The frequent appearance of pigment in the centre of the lens of the parietal organ, and the occasional presence in such cases of a notch on the under surface of the lens or of a seam on the superficial surface, may be of significance with reference to the theory of a dual origin of the parietal organ. A parallel condition is met with in cases of cyclopia, whether this anomaly occurs in single individuals or in double monsters, more particularly in certain cases of Cephalothoracopagus monosymmetros or Diprosopus triophthalmos. In these cases varying degrees of blending of the two eyes occur in the development of the cyclops eye, namely, between simple approximation of two eyes lying in a single orbital cavity and an apparently single eye in which a compound lens is found which is formed by the fusion of two halves. Thus, according to the classification of the various degrees in the development of cyclopia by Bock, with reference to the fusion of the paired lateral eyes, cases occur in which :

1. The two bulbs are united only by the sclera.

2. The optic nerves are approximated ; the common scleral tissue between the bulbs has become thinner ; the cornea, iris, lens, vitreous, and retina are double.

3. The cornea is single ; the iris, lens, vitreous, and retina double, the optic nerves separated merely by a narrow space filled with connective tissue.

4. One cornea ; two lenses united in the median plane of the compound eye ; sclera, chorioidea, retina, and optic nerve single.

5. An eye without visible doubling of any part may lack an optic nerve.

6. An apparently single eye, in which the lens is found to be compounded of two halves.

The possibility of the apparently single median or " third " eye of certain fishes and reptiles being compounded of elements of parts of two eyes growing in contact with each other is thus evident, and appearances such as those shown in Fig. 176, p. 247, and Fig. 182, p. 255, are readily explained. It is quite possible that the rounded pigment cells in the centre of the lens represent a vestige of interposed median parts of retinae which have become included between the two halves of the compound lens ; and the presence of a median notch on the under surface of the lens or a seam on the superficial surface affords additional evidence of the fusion, moreover, the deep brownish-black colour of the pigment and its deposit in large, rounded cells are typical of retinal pigment rather than a mere degeneration product ; although the element of degeneration is undoubtedly present, the localization of the pigment in the centre of the proximal half of the lens is strongly in favour of the cells in which it is deposited being retinal in origin. A reference to Fig. 175, p. 245, in which a " parietal organ " and an " accessory organ " are seen lying close together, in a sagittal section through the parietal foramen of Phrynosoma coronatum will show how if these two vesicles were fused, the opposed portions of the retinae between the two lenses would almost certainly be included in the centre of the compound lens. It may also be noted that the two vesicles are surrounded by a common fibrous capsule, and that pigment is less in the more degenerate accessory organ than in the more highly differentiated parietal organ.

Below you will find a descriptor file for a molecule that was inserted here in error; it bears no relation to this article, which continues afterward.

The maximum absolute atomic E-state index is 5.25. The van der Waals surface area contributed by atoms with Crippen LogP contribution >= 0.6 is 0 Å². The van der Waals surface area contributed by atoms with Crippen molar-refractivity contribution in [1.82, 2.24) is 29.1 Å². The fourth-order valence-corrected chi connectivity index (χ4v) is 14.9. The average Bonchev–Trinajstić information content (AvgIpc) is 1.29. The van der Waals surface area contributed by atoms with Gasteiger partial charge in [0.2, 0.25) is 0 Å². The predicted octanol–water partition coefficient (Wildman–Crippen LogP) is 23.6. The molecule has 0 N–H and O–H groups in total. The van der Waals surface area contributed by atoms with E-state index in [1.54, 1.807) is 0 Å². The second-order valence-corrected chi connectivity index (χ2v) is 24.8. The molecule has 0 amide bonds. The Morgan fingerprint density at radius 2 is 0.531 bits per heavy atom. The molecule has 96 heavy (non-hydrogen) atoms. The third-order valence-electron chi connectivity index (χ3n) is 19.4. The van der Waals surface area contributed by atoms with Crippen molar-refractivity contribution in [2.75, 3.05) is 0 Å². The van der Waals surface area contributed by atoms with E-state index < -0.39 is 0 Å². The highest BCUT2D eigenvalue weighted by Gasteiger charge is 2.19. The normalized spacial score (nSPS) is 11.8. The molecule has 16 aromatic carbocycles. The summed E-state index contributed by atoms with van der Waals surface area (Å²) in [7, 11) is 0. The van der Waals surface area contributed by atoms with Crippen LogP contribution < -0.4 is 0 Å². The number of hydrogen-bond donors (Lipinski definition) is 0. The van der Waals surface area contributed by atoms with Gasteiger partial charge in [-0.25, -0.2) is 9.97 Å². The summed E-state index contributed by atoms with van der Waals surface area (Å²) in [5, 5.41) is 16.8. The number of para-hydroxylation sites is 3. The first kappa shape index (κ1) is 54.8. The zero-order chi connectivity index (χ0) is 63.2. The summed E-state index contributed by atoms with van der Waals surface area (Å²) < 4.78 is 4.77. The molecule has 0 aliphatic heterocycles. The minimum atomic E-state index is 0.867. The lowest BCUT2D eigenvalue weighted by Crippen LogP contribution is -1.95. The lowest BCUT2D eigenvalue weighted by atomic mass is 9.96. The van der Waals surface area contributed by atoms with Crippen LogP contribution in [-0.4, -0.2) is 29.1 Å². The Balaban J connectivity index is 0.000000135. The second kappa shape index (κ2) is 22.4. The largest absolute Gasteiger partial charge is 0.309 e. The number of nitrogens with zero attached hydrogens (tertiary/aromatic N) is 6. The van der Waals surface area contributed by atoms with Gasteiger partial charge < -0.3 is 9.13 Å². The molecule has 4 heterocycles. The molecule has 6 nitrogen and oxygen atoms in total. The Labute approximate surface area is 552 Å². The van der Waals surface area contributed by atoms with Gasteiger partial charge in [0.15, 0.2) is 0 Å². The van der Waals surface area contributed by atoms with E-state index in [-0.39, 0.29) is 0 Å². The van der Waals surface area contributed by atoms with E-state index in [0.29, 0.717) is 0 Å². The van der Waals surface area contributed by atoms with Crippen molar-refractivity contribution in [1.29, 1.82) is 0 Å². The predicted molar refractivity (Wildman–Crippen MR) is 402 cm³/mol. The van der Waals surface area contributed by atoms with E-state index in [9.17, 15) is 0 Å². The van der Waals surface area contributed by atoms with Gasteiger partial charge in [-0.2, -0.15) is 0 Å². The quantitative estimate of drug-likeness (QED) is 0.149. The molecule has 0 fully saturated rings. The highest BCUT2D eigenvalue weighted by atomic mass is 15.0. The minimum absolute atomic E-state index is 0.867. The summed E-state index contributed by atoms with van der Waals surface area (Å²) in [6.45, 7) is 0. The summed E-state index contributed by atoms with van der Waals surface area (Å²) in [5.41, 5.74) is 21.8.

Structure of the Lens. — The lens of the parietal organ is formed of transparent elongated cells lying parallel to each other, and extending from its superficial to its deep surface. The cells are longer in the centre of the lens than at its periphery. Their form and general arrangement resembles that of the cells forming the posterior wall of the embryonic lenses of the lateral eyes ; there is, however, at no period of development any cavity or thin anterior lamina, as in the lateral eye, the lens of the parietal eye being solid from the first — it having been developed from a segment of the superficial wall of the vesicle, which was primarily directly continuous with the retinal segment, the two parts passing insensibly into each other, and a definite limiting membrane only being formed at a later stage.

The lenticular cells are cylindrical or prismatic in type, and show no special thickening in the situation of the nucleus. The nuclei are sometimes arranged in an approximately single plane, but in young embryonic specimens four or five nuclei may be present between the two surfaces, and they are irregularly disposed. There is a tendency towards degeneration seen in some of the older specimens, this being evidenced by the appearance of spaces between the cells and disappearance of the cell outlines. Leydig and others have described the presence of granules in the cells, producing an appearance of longitudinal striation. Leydig also described a radially striated layer on the surface of the lens in one specimen of Anguis fragilis, which somewhat resembled the layer of cuticular rods seen in some invertebrate eyes. The nature of these is obscure and the case seems to have been quite exceptional. On the other hand protoplasmic cilium-like processes on the inner surface of the lens, and projecting into the cavity of the vesicle are more common. In some cases these are continuous with syncytial strands of the vitreous tissue filling the cavity of the vesicle.